Last month, I attended a lecture by Tom Rosenstiel of the Project for Excellence in Journalism about the future of journalism. As in the linked essay, he pointed out that people are not turning away from news–that the top newspapers have more readers now than they ever did. Those readers just happen to be online.
One of the things Rosenstiel talked about was the “decoupling” of news and advertising. Why would you buy an ad to sell cars in the New York Times for a ton of money when you can advertise on a website about cars, where more of your audience will be interested in your product?
Targeted advertising is the wave of the future with ads. And news is suddenly driven by targeted searches, Google news finder, and Twitter feeds.
We’re seeing the decoupling of comic strips from news in much the same way. As the articles pointed out, comic strips are moving to the Web, to their own sites, and to different sources of funding.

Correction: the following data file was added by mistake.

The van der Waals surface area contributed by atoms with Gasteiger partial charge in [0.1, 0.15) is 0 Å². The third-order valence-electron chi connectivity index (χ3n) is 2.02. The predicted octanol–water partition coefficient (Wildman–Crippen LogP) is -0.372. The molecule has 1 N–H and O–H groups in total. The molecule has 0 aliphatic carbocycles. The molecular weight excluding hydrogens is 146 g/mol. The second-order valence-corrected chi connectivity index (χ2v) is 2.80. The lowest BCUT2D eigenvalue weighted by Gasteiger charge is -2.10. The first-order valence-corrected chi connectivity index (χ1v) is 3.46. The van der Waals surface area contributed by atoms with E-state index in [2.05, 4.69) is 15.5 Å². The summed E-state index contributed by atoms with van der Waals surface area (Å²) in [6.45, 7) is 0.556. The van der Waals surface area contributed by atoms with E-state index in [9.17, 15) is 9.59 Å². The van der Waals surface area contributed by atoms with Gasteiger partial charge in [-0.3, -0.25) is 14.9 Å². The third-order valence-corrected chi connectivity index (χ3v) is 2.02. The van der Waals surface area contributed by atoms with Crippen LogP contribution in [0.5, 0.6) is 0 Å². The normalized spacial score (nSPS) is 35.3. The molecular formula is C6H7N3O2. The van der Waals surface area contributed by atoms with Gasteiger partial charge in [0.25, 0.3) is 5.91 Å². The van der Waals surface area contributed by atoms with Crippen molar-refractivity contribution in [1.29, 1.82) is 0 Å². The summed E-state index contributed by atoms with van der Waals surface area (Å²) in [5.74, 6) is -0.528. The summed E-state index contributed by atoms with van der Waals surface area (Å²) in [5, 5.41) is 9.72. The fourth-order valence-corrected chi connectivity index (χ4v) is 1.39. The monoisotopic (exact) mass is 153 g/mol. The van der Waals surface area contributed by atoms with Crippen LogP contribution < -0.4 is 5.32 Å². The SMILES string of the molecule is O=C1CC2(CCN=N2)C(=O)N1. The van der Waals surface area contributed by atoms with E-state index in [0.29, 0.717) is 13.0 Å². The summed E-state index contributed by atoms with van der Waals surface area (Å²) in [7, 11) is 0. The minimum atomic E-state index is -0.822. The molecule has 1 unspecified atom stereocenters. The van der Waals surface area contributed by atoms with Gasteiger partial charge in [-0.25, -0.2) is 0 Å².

Though we’d love to see a world where all artists were able to do exactly what they want for the love of it, the practical fact is that we’ve all got to eat. As the media deals with the shift to the Internet, one of the biggest questions is how to survive as an artist–or a journalist–when the Web has everyone expecting content to be free all the time.
We at Blog@ are going to bring you a bunch of stories about webcomics this month, and we hope to be able to help answer some of these questions.